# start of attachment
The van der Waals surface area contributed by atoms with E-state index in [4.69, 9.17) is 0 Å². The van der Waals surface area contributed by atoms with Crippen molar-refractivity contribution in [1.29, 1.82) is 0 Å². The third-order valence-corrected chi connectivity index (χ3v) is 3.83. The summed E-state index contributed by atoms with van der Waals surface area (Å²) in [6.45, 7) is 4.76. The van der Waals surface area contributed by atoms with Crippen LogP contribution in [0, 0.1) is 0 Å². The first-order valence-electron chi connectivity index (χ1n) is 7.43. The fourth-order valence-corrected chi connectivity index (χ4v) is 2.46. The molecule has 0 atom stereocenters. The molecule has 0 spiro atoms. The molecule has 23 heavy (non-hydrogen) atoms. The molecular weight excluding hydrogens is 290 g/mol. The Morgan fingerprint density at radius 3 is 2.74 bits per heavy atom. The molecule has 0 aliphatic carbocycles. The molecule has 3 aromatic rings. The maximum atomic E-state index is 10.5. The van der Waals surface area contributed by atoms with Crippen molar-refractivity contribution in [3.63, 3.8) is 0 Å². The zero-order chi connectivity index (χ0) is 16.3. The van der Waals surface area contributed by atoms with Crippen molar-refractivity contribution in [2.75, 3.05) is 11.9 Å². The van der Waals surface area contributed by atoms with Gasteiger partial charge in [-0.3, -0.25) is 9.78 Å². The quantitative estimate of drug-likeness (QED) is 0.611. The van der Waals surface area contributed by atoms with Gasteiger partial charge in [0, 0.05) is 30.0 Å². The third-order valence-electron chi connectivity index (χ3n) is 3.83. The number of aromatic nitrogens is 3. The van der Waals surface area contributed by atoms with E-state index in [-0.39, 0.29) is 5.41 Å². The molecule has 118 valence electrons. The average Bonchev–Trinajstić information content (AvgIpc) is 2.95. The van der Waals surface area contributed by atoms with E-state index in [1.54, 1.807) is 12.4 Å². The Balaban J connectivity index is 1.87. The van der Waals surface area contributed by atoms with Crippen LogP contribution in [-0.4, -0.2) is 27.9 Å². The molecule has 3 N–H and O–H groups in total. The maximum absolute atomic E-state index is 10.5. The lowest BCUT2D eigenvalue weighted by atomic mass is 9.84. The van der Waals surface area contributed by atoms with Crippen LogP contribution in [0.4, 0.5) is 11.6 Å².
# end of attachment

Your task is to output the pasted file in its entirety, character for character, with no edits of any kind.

The van der Waals surface area contributed by atoms with E-state index in [4.69, 9.17) is 0 Å². The van der Waals surface area contributed by atoms with Crippen molar-refractivity contribution in [1.29, 1.82) is 0 Å². The third-order valence-corrected chi connectivity index (χ3v) is 3.83. The summed E-state index contributed by atoms with van der Waals surface area (Å²) in [6.45, 7) is 4.76. The van der Waals surface area contributed by atoms with Crippen LogP contribution in [0, 0.1) is 0 Å². The first-order valence-electron chi connectivity index (χ1n) is 7.43. The fourth-order valence-corrected chi connectivity index (χ4v) is 2.46. The molecule has 0 atom stereocenters. The molecule has 0 spiro atoms. The molecule has 23 heavy (non-hydrogen) atoms. The molecular weight excluding hydrogens is 290 g/mol. The Morgan fingerprint density at radius 3 is 2.74 bits per heavy atom. The molecule has 0 aliphatic carbocycles. The molecule has 3 aromatic rings. The maximum atomic E-state index is 10.5. The van der Waals surface area contributed by atoms with Crippen molar-refractivity contribution in [3.63, 3.8) is 0 Å². The zero-order chi connectivity index (χ0) is 16.3. The van der Waals surface area contributed by atoms with Crippen molar-refractivity contribution in [2.75, 3.05) is 11.9 Å². The van der Waals surface area contributed by atoms with Gasteiger partial charge in [-0.3, -0.25) is 9.78 Å². The quantitative estimate of drug-likeness (QED) is 0.611. The van der Waals surface area contributed by atoms with Gasteiger partial charge in [0, 0.05) is 30.0 Å². The third-order valence-electron chi connectivity index (χ3n) is 3.83. The number of aromatic nitrogens is 3. The van der Waals surface area contributed by atoms with E-state index in [-0.39, 0.29) is 5.41 Å². The molecule has 118 valence electrons. The average Bonchev–Trinajstić information content (AvgIpc) is 2.95. The van der Waals surface area contributed by atoms with E-state index in [1.54, 1.807) is 12.4 Å². The Balaban J connectivity index is 1.87. The van der Waals surface area contributed by atoms with Crippen LogP contribution in [-0.4, -0.2) is 27.9 Å². The molecule has 3 N–H and O–H groups in total. The maximum absolute atomic E-state index is 10.5. The lowest BCUT2D eigenvalue weighted by atomic mass is 9.84. The van der Waals surface area contributed by atoms with Crippen LogP contribution in [0.4, 0.5) is 11.6 Å².